Wacom Cintiq 21UX Interactive Pen Displays Enable Big Bad Boo to Accelerate Storyboard Creation for Animated Childrens' Program
October 2, 2009

Wacom Cintiq 21UX Interactive Pen Displays Enable Big Bad Boo to Accelerate Storyboard Creation for Animated Childrens' Program

Vancouver, Wa. - Originating as a virtual studio that farmed production to outside companies, Big Bad Boo Studios has grown from necessity. For its first animated children's program, "Mixed Nutz," a multi-cultural comedy about a group of kids who feel they don't fit in, preproduction was divided between studios in New York and Los Angeles, while animation was contracted to the Philippines. Then, in 2007 and halfway through production of the series, co-founders Aly Jetha and Shabnam Rezaei decided they needed a more centralized approach. They opened the doors of Big Bad Boo as a dedicated production facility in Vancouver, B.C., started their own distribution company called OzNoz Productions, and implemented an all-digital workflow by purchasing 14 Wacom Cintiq 21UX interactive pen displays.
The Cintiq digital pipeline immediately introduced tremendous time savings as Big Bad Boo completed Mixed Nutz, which will soon premiere on PBS and Shaw Communications. The most significant efficiencies were in the storyboarding and layout processes, where paper boards and constant trips to the scanner were completely eliminated. Now, Big Bad Boo has undertaken its first production done entirely with the Cintiqs: 26 11-minute episodes of One Thousand and One Nights, an animated comedy targeting the 6 to 9 age group based on the ancient Persian tales of Shahrzad.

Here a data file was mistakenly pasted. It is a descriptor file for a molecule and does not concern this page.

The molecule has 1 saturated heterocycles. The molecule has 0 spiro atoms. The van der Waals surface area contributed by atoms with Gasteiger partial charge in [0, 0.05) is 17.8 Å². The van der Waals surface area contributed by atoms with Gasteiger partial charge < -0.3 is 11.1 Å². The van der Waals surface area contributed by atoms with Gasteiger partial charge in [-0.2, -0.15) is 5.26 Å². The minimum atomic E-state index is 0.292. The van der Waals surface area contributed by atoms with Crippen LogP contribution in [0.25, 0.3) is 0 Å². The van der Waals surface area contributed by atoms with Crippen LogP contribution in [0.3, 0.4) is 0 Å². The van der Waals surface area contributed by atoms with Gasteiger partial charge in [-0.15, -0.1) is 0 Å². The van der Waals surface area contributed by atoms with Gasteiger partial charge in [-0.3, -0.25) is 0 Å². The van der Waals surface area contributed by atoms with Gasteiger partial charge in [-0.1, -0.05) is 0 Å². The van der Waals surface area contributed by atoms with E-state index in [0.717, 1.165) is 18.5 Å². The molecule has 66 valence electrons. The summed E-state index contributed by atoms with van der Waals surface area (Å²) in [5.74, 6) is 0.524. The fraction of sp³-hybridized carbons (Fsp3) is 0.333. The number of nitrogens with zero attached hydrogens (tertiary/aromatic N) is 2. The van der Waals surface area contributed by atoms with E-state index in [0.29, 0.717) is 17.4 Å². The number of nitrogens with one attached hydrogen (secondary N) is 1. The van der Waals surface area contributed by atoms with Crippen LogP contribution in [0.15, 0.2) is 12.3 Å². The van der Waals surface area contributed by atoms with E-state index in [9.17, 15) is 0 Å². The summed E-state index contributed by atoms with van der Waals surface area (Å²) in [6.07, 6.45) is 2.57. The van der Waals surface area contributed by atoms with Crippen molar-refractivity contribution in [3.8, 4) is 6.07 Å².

"The Cintiq 21UX displays are crucial to our efforts from asset creation and management to final shipping," says Shabnam Rezaei. "If you compare the storyboard process of Mixed Nutz to One Thousand and One Nights, you see that the Cintiq helped us accelerate production time by nearly 60 percent."

Previously, artists needed to paste pieces of paper on the storyboard panel indicating changes, or draw them in and rescan the board. Now, storyboard revisions are drawn directly onto the Cintiq's 21-inch LCD screen in Photoshop CS4 and Toon Boom Storyboard Pro using Wacom's pen technology, where an animatic is created prior to final animation in Toon Boom Harmony.

"To prepare one or two scenes the old way, including scanning, would take an entire morning," says Layout Supervisor Chris Muzyka. "That process now takes about an hour with a Cintiq."

Artists at Big Bad Boo also appreciate the pressure sensitive pen that allows line weight variation simply by varying the drawing pressure of the pen. This works perfectly for achieving the textures and the rich lines needed for One Thousand and One Nights. Storyboard Artist Gordon Crum notes, "The Cintiq pen's ability to mimic actual drawing on paper, such as the opacity of a pencil or the gradient in a line, is its biggest selling feature for artists."

In addition to dramatic workflow acceleration and new creative options, Aly Jetha cites another benefit of having Cintiqs in the pipeline: higher quality work. Artists using the Cintiq's expansive drawing surface are able to see an entire board at once, leading to better layout decisions, smoother transitions and better animation timing. "A lot of studios are cutting corners by using smaller tablets or the mouse, making it difficult for layout artists to do their job right," he says. "Because of the screen real estate the Cintiq offers, we are not only doing faster work, but better work. I'm convinced of that."